by Terry Bellamak

It is difficult not to become so accustomed to the dysfunctional status quo around reproductive health care that we lose sight of how messed up it really is.

It is not sensible or reasonable that pregnant patients need certifying consultants to sign off on abortions, women need prescriptions to access oral contraception that has been proven extremely safe over 40 years, women who want permanent sterilisation are denied because they have not borne children, students are told not to have sex because women are like licked lollipops.

What would the world look like if reproductive health care were treated as regular health care, women were treated as adults, and every person was universally acknowledged as owning their own body?

  • Oral contraceptives would be sitting on pharmacy shelves, available without a prescription, and reasonably priced or subsidised.
  • The morning-after pill would be sitting on pharmacy shelves and available without a prescription, and reasonably priced or subsidised.
  • All long-acting reversible contraceptives (I.e. IUDs and implants) would be available to everyone who wanted it, fully subsidised.
  • Sterilisation would be available to every adult who wanted it, without any other approval required.
  • There would be no waiting periods, no time limits, no signoffs, no need to give reasons, and no time-wasting scramble to get an abortion.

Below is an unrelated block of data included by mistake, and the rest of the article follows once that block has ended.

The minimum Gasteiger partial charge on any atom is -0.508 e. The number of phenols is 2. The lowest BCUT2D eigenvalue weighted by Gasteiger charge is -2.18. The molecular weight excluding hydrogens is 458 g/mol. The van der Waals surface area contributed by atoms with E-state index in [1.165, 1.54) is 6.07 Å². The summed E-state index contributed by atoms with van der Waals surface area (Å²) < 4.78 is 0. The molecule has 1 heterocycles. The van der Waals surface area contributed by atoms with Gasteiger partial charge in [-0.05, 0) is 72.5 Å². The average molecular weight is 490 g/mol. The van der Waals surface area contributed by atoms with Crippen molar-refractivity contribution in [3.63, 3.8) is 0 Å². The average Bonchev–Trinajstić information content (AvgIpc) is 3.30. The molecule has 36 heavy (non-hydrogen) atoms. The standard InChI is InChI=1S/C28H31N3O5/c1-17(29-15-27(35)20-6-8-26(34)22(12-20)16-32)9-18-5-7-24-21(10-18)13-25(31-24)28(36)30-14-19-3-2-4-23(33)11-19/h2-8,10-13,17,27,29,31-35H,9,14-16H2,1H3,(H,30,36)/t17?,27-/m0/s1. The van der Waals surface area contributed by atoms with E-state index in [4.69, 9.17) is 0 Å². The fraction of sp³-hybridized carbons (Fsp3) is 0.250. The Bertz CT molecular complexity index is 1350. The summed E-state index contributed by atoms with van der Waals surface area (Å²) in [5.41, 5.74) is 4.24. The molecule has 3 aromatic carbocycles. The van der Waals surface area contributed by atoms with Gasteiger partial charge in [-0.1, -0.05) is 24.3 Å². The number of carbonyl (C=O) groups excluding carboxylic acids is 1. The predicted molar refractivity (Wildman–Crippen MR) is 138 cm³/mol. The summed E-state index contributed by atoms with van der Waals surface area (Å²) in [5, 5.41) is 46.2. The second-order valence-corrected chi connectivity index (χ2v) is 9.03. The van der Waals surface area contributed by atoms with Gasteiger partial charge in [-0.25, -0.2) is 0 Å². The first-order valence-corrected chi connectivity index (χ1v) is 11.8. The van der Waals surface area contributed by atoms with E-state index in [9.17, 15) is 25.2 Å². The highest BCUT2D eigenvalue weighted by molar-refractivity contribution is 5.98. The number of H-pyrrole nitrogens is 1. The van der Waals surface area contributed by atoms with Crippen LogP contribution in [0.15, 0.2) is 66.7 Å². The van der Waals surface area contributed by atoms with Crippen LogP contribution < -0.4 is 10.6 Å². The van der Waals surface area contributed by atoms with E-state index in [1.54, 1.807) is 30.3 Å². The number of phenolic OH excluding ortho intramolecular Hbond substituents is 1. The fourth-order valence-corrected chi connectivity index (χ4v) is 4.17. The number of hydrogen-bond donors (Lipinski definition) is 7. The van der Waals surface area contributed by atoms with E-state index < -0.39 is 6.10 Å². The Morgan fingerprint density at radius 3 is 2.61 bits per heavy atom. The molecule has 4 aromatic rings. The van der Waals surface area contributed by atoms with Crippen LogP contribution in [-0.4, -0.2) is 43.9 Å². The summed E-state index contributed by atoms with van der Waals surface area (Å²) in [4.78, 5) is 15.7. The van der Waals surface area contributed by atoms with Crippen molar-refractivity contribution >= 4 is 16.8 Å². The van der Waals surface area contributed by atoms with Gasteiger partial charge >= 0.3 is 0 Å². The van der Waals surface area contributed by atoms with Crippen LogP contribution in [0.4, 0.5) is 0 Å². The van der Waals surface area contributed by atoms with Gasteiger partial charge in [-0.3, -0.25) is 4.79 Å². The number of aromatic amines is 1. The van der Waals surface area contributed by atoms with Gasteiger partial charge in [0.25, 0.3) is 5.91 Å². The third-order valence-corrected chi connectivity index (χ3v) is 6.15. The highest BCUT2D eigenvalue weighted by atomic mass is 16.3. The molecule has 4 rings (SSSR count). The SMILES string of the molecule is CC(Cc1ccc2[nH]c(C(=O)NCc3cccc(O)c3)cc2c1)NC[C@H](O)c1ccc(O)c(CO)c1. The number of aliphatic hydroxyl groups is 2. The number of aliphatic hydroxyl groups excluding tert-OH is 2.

• Ultrasounds would only be given if they were medically necessary.
  • Health practitioners who tried to tell patients abortion would give them breast cancer and mental illness would be laughed at and then sacked for incompetence.
  • Any doctor or nurse practitioner would be able to prescribe pills for a medical abortion, and after giving them instructions, hand the pills to the patient for them to take at home when they are ready.
  • Doctors and nurse practitioners would be trained to perform surgical abortions in regular health-care settings like clinics and doctors’ offices, not just hospitals.
  • Late term abortions would not require the signoff of any authority, like a medical ethics committee or a certifying consultant, once doctor and patient decided it was necessary.
  • Students would receive fact-based, age-appropriate education about relationships, consent, sex, contraception, and abortion throughout their school years.
  • Health practitioners who refused to provide treatment or medicines that were a normal part of their specialty on the basis of their conscience would be disciplined by their licencing body.
  • Health practitioner licencing bodies would condemn and punish discrimination against women patients who need reproductive health care like contraception and abortion.

This list sounds like science fiction. But if it were reality, the health system would save money, people’s lives would be made easier, women would find it easier to succeed economically, and our country would be richer and happier.